For many reasons, not all positive, 1994 will go down as one of the most memorable seasons in Formula One history. The issue of safety was at the forefront with the sport losing one of its greatest ever talents while the boundaries of technical legality were pushed to the limit. Another feature of the season was the emergence of two men who had impressed throughout 1993 and, in the months following Ayrton Senna’s tragic death, demonstrated that they could go on to become legendary drivers in their own right. No race epitomised that more than that year’s Japanese Grand Prix.
Four victories out of four at the start of the year had propelled Michael Schumacher into a seemingly unassailable lead but an emotionally charged win in Barcelona signalled the start of a Williams rival, led gallantly by Damon Hill. Schumacher and Benetton continued to blaze a trail at the front but when the German pushed his luck with the authorities a little too far, the door was opened for Hill to storm back into contention, an opportunity he seized with both hands.
After a two race ban for ignoring black flags, Schumacher saw his 21 point lead all-but-eradicated by Hill in Italy and Portugal but a victory on his return saw Michael arrive in Japan with a five-point cushion and the possibility to clinch the title at Suzuka. To do so, he would need to win with Hill lower than second but from the word go, the two were head and shoulders above the rest. The pair locked out the front row ahead of Heinz-Harold Frentzen with Nigel Mansell, back in F1 following the completion of the CART season, fourth in the second Williams. The grid was set by Friday’s qualifying times after Saturday’s session was washed out by rain and there was more where that came from as Sunday saw even poorer weather.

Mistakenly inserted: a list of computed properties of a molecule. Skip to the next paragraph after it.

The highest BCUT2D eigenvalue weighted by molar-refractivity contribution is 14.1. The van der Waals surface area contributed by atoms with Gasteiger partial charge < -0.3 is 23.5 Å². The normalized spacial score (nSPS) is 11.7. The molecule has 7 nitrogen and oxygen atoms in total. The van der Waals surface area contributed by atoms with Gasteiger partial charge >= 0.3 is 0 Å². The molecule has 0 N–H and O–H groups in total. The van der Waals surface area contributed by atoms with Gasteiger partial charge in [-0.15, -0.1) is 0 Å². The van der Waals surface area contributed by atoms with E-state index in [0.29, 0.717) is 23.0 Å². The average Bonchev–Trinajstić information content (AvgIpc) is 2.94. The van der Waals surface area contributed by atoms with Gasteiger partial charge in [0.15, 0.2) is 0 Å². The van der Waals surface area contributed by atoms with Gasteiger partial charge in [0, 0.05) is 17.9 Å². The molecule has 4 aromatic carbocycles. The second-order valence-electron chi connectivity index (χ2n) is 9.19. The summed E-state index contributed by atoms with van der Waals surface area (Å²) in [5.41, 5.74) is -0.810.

Despite conditions being on the edge of drivable, the Grand Prix was started under normal green flag conditions and Schumacher gave Hill a face full of spray with his customary ‘chop’ off the line. Mansell made a mess of his getaway and fell to sixth behind Frentzen, Jean Alesi and Johnny Herbert but the rain soon intensified, throwing the whole race into chaos.
What started as drizzle was soon reaching monsoon levels and as Schumacher arrived on the pit straight to complete lap two, his Benetton snaked around on the sodden race track. Michael somehow regained control but teammate Herbert wasn’t so lucky and aquaplaned off, followed shortly afterwards by the two remaining Japanese drivers in the field. Ukyo Katayama slammed his Tyrrell into the pitwall, suffering a blow to his right leg, but he had got off lightly with Taki Inoue, making his Grand Prix debut in the Simtek, coming dangerously close to striking the Tyrrell after performing his own pirouette.
The only sensible decision from the stewards was to employ the safety car but conditions didn’t seem to have improved appreciably when green flag racing resumed on lap eleven. Frank Lagorce, Michele Alboreto and Pierluigi Martini had all barely crossed the finish line before coming to grief with each other but when Gianni Morbidelli speared straight into the wall at Dunlop, the danger levels escalated again, this time a little too far. With marshals working hard to remove the damaged Footwork, Martin Brundle’s out-of-control McLaren careered towards them, unfortunately colliding with a corner worker who miraculously suffered no more than a broken leg.
Amid overwhelming pressure from teams and drivers, of which only 15 were still running from the 26 that started, the FIA decided to restart the race behind the safety car with aggregate corrected timing set to decide the result. As a result, Schumacher would effectively lead Hill away with a 6.8 second head start due to the advantage built up over the opening thirteen laps. Alesi and Mansell now ran nose-to-tail in third and fourth but the Frenchman was actually five seconds to the good on aggregate.